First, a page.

Citi joins HSBC in creating senior Belt and Road role

Citi has named New York-based Beibei Li as its head of Belt and Road banking and origination after HSBC moved its Malaysia CEO into a similar position earlier this summer.

So it's not a blip. Following HSBC, Citi too has created a senior banking role dedicated to the  Belt and Road Initiative as Western banks step up their efforts to splice their operations into China's grand inter-regional blueprint and, perhaps, ingratiate themselves more with Beijing.

On Thursday Citi said it had appointed Beibei Li as head of banking and origination for Belt and Road in Asia, having already been the only external global coordinator bank on Bank of China’s $10 billion Belt and Road multi-currency international bond issue in April.

That's after Mukhtar Hussain started his similarly new-fangled role as HSBC's head of Belt and Road on July 1.

Hussain is the UK-headquartered bank's former chief executive officer for Malaysia, while Li is poised to relocate to Hong Kong from New York, where she is currently responsible for the Chinese institutional client portfolio in North America. She will report to Gerry Keefe, Citi’s head of corporate banking Asia Pacific and officially starts her new job on September 1.

Belt and Road is China’s $900 billion programme to improve land and sea connections over 65 countries in Asia, Europe and Africa and a potential banking bonanza as funding is sort for an array of major infrastructure projects.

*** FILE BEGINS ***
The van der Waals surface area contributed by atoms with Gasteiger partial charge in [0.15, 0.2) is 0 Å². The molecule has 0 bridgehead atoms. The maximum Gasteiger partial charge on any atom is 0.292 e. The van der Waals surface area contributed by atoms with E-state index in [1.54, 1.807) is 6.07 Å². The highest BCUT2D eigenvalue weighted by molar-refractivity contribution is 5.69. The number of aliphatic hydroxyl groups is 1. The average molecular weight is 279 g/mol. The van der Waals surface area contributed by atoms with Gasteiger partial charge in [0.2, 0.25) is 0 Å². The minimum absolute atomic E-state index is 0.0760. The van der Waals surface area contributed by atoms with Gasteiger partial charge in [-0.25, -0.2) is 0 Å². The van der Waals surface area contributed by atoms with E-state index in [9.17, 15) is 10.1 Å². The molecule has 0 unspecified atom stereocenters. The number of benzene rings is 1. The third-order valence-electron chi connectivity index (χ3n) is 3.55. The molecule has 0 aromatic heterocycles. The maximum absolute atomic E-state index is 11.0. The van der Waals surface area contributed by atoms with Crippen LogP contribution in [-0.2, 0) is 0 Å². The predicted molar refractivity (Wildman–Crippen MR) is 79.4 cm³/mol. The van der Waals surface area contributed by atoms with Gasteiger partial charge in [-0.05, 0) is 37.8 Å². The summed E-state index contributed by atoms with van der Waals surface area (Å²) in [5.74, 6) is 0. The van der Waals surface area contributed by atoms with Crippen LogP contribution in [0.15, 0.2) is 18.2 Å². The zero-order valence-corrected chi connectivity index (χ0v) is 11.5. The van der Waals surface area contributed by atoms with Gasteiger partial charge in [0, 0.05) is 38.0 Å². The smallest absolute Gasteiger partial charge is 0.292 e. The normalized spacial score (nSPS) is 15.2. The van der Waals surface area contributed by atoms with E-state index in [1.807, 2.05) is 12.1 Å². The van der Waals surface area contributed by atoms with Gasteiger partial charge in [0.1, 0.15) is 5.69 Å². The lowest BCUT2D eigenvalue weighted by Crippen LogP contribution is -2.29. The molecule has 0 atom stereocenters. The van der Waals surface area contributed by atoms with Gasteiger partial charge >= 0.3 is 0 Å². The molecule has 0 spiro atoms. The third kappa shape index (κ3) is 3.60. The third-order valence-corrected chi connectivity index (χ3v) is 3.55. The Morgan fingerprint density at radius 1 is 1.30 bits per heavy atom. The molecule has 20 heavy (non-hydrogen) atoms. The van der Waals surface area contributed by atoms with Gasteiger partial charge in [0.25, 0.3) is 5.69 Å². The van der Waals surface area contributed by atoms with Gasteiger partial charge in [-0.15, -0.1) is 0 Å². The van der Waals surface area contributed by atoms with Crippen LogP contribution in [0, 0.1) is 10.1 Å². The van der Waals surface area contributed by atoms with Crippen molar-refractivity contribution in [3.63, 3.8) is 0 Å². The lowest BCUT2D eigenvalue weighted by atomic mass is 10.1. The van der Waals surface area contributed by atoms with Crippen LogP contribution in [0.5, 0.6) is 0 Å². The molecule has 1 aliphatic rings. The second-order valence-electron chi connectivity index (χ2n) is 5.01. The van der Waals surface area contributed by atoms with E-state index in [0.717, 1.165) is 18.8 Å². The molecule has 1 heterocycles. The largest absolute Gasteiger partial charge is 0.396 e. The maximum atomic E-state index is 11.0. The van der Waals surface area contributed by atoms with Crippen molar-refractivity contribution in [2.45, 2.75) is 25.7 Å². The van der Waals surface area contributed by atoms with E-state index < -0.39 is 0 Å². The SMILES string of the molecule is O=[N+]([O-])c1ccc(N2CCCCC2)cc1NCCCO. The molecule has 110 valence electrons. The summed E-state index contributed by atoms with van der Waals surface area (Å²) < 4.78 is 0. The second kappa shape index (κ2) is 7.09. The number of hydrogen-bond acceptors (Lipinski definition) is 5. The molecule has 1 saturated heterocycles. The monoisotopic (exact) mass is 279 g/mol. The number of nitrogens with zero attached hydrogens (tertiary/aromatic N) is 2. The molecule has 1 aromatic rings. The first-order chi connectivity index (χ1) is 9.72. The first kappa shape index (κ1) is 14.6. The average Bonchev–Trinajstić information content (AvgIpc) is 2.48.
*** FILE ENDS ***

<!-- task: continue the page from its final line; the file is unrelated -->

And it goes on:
In a press release, Citi said Li will spearhead Citi’s push along the Belt and Road, co-ordinating the bank’s various Belt and Road projects under one leader.

“We have created a new leadership position to help align the firm’s strategic priorities to drive further business opportunities across the BRI economic corridors," Keefe said in the release. 

Citi’s revenue from institutional business in intra-Asia trade corridors has risen 33% so far this year versus the same period a year prior and compared with 18% for all of 2017, a spokesperson told FinanceAsia

As projects along the BRI move from the planning to execution phase, banks are eager to tap into the potential $1.7 trillion that the Asian Development Bank estimates is required annually to fund infrastructure operations across the region.

Li joined Citi in 1999 as a corporate and investment banking management associate in China, and subsequently held roles as a founding member for consumer banking in China in product and market management and as a senior relationship manager for the Asia Pacific office in the US, before taking her last role in 2012.

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